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Interior designer Joanna Carden puts $2 flowers to good use. By Hillary Kelly
Photos by Joy Bythrow

When local interiors guru and Instagram wunderkid Joanna Carden slipped us some images of her simple, elegant, bountiful Thanksgiving table, we knew we had to share them. Carden graciously agreed to also provide some tips for styling a Thanksgiving table without losing your mind (or maxing out your credit card). After all, while it's important to give your guests a beautiful experience and make their day special, this is a day to be thankful—not to push yourself to carve an entire turkey out of butter or buy up every candle on the Eastern seaboard.

So here are Carden's best ideas for a chic, low-stress table that your guests will love.

Washingtonian: What do you think is the most important first step when designing a tablescape for an event like Thanksgiving?

Joanna Carden: For me, it's choosing a color scheme; whether I want to go neutral, colorful, or just warm tones. I went neutral this time, but wanted to add in some deep reds to give it a little more "holiday" feeling—that's where the pomegranates came in. Plus, who doesn't love the gorgeous texture of a halved pomegranate?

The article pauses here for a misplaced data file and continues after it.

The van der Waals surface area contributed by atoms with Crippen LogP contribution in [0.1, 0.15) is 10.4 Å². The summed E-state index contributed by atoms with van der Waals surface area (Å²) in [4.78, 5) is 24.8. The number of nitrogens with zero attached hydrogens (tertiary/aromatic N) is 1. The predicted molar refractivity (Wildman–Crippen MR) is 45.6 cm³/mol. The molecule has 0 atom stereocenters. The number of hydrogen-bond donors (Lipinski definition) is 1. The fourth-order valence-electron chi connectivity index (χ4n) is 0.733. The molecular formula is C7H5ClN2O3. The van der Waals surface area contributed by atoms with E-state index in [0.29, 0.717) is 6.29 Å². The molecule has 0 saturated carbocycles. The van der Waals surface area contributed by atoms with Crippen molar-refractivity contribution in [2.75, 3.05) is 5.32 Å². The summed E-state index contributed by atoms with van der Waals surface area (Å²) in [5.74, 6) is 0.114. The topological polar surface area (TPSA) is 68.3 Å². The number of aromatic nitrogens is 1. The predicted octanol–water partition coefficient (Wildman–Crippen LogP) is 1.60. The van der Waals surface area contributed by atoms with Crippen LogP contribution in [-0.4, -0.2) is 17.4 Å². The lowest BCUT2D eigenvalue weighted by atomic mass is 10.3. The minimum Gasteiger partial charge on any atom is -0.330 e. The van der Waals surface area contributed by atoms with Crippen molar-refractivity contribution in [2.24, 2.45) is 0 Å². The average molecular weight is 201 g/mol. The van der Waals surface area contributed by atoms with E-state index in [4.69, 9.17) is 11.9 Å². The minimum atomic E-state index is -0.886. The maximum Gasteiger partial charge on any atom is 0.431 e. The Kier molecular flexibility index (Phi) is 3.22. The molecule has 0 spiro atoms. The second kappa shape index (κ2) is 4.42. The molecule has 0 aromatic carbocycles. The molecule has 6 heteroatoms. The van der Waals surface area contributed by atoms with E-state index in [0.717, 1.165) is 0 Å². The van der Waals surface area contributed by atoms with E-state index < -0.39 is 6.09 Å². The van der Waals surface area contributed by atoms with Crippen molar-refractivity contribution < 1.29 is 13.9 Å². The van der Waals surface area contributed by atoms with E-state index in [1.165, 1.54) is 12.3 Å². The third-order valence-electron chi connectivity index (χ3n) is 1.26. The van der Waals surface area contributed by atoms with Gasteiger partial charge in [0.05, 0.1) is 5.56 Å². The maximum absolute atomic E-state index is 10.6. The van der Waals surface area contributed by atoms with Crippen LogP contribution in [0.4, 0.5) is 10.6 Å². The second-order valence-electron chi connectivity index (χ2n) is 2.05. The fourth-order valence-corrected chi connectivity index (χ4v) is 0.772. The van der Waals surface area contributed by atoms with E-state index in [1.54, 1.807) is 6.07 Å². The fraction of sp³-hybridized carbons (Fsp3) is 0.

Ripe red pomegranates add a burst of color that's more unexpected than the usual orange.
Craft store feathers are cheap and add a little drama when tucked into a napkin.

Washingtonian: Do you design differently for a big group versus an intimate dinner?

Carden: Not usually! I'll actually be styling a much larger table for ALL of my family on Thanksgiving, and will use all of the same elements. For the longer table, I'll be using a lot of candles to create a more "full" feel. I love using lots of tapers, votives, and pillars, and they end up being an inexpensive element (I tend to buy them in bulk to save a little money).

Washingtonian: What special touches do you think a table absolutely needs?

Carden: I definitely think name cards, candles, and a little ribbon around a napkin are the easiest and most important things to make any table extra special. If you just stick with those few things, you can make any table a beautiful table.

Thrifted brass candlestick holders of varying height provide some old-world visual interest.
Slicing open the pomegranates reveals a whole new texture.

Washingtonian: What takes a tablescape from so-so to so pretty?